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California isn’t the only earthquake capital anymore — Oklahoma, mostly associated with weather-related disasters, has joined in.
The U.S. Geological Survey labeled places in Oklahoma and Northern California with a 10%-12% chance of experiencing damage from an earthquake in 2016.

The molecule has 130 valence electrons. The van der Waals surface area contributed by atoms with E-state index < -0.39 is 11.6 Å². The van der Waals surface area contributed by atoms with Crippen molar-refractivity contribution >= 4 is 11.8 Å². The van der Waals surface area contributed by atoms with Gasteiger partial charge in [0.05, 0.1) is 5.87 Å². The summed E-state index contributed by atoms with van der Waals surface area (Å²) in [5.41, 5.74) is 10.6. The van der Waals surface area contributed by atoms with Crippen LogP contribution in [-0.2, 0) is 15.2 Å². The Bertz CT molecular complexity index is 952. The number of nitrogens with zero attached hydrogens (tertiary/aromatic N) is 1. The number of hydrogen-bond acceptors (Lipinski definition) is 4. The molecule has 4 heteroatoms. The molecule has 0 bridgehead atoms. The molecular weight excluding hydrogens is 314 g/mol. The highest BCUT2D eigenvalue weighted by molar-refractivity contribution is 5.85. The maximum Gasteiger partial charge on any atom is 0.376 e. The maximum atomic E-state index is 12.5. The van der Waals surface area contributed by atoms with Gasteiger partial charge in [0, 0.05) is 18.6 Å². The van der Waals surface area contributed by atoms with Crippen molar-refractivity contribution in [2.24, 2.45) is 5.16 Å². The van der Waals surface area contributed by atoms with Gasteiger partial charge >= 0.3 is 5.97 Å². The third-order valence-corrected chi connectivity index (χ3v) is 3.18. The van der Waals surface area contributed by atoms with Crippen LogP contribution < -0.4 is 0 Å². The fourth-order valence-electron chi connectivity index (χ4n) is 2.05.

The 2016 USGS earthquake forecast included both natural and human-induced earthquakes for the first time.
The forecast suggests that seven million people in parts of Oklahoma, Kansas, Texas, Colorado, New Mexico, and Arkansas face increased risks from earthquakes induced by human activities “such as fluid injection or extraction.”
Last year, there were more than 1,000 quakes with a magnitude greater than 3 on the Richter scale in the Plains states, up from an annual average of 24 between 1973 and 2008, according to sources.
Read more at National Geographic.com.